First Phase of 700-Unit Affordable and Sustainable Development Project in East Harlem Announced

Rendering of Sendero Verde. Image Credit: HPD/Handel Architects

The project will be financed under an HPD program that requires low and extremely low-income affordability and set-asides for the formerly homeless. On June 27, 2019, the Department of Housing Preservation and Development (HPD), the Housing Development Corporation (HDC,) L+M Development Partners, Jonathan Rose Companies, and Acacia Network announced finalized plans for the first stage of development of Sendero Verde in East Harlem in Manhattan. The site is located on 111th Street, bounded by 112th Street, Park Avenue, and Madison Avenue. The $223 million first phase of the project will be 100 percent affordable and will include 361 residential units, a new school, and an 18,000 square-foot publicly accessible courtyard featuring a children’s play area, seating areas, adult outdoor exercise equipment, and a stage for community events.

Currently, the property is vacant. The Department of Parks and Recreation’s Green Thumb program is coordinating with the developers to relocate community garden groups that inhabited the vacant lot until 2018. Construction of the first phase is expected to begin in the coming weeks and is projected to end in 2022.

Phase two of Sendero Verde will include approximately 350 additional 100 percent affordable housing units that serve a variety of income brackets.

At the completion of both phases, the project will provide over 700 units of affordable housing, publicly accessible open space, community gardens, community and social service space, a school, and neighborhood retail. Handel Architects designed Sendero Verde.

Sendero Verde will meet Passive House efficiency standards. Sendero Verde is expected to use 60-70% less energy than similar buildings by incorporating green space, gardens, air-tight construction methods to reduce draft and energy loss, triple-glazed windows, mechanically ventilated spaces with energy recovery, and individually heated and cooled units.

The developers have collaborated with Promesa, an affiliate of Acacia Network, to provide social services for the project’s formerly homeless population. Promesa’s program will include access to a resident social services director, occupational therapists, housing specialists, case managers, art and dance classes, and twenty-four hour security. Promesa’s program will be given 2,700 square feet of space within Sendero Verde which will include eight private offices, a medical exam room, and a conference room.

HPD and HDC financed the $223 million first phase of the project with construction loans, Resolution A funding from the City Council, and grant funding from New York State Energy Research and Development Authority (NYSERDA). Bank of America supplemented funding with a letter of credit, a syndication of federal low-income housing tax credits and solar investment tax credits, and New York State Brownfield Tax Credits. HDC contributed $120 million in bond financing and subsidy to the first phase the project.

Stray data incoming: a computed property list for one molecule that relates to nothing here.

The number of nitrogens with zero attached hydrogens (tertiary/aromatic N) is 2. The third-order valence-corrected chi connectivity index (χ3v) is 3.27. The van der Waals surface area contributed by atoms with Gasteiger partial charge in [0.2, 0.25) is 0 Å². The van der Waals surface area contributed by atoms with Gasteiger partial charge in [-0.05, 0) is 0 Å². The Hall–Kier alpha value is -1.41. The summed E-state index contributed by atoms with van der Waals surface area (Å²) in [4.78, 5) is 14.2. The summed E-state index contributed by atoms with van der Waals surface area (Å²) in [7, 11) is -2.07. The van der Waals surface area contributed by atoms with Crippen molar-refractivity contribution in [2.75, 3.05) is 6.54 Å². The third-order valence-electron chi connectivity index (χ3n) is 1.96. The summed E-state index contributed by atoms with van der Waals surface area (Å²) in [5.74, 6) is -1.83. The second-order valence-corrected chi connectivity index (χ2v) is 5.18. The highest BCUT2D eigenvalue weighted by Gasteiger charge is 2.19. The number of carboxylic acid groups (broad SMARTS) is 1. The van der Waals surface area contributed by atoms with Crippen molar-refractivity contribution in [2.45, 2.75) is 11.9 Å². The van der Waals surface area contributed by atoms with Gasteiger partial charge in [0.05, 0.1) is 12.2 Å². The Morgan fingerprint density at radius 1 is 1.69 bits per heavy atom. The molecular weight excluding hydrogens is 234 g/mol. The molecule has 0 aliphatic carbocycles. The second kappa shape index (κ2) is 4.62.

The first phase of Sendero Verde is financed by HPD’s and HDC’s Extremely Low & Low-Income Affordability (ELLA) program. The ELLA program creates new homes for extremely low-, very low-, and low-income households, and is affordable to New Yorkers earning a range of incomes. Thirty-six inits in Sendero Verde with additional supportive services will be set aside for formerly homeless families through the Mayor’s NYC 15/15 initiative.


By: Laine Vitkevich (Laine is a CityLaw Intern and New York Law School student, Class of 2020)



4 thoughts on “First Phase of 700-Unit Affordable and Sustainable Development Project in East Harlem Announced

  1. 1. Extremey bad public policy to destroy greenspace. A better policy would be an “Anti-Warehousing” law which requires all units of RS housing which are vacant for 90 days to be used fot affordable public housing. Americans must learn to care for haousing stock in existence and utlize it wisely, not expand the built environment.

    2. L+M is notorious and the City should not do business with this developer/landlord. Some poliicians have given back money donated by its affiliates.

    3. So called affordable housing is often a 421-a scam based upon tax subsidies, asset appreciation during the rent stabilized phase and a legal loophole allowing for deregulation. Close the 421-a loophole.

    4. Reocation of community gardedn is a euphamism for sanctioned sprawl and reflects the City Planning office genuflecting to developer’s interests. In an age of ecocide it is wrong to bulldoze the green commons.

    5. Follow the money for campaign dollars and see if it supports the neoliberal agenda of privatization. All this new construction is another name for publicly subsizied eventual privatiization.

    • You said everything that i been say. I applied for many low-mid housing lotteries and its always not enough of money or you just dont qualify. If i could tell you some things

  2. 3 years later update:

    1. Greenspace destroyed.

    2. Much noise, pollution road obstruction. Carbon release is off the scale. This is an act of ecocide.

    3. East Harlem has not benefited in anyway.

    4. The tentacles of L+M continue to such tax giveaway money for private benefit, especially as L+M continues to kill off Section 9 in Harlem and strangle black and brown tenants by taking away their rights once they have Section 8 crammed down their throats.

Leave a Reply

This site uses Akismet to reduce spam. Learn how your comment data is processed.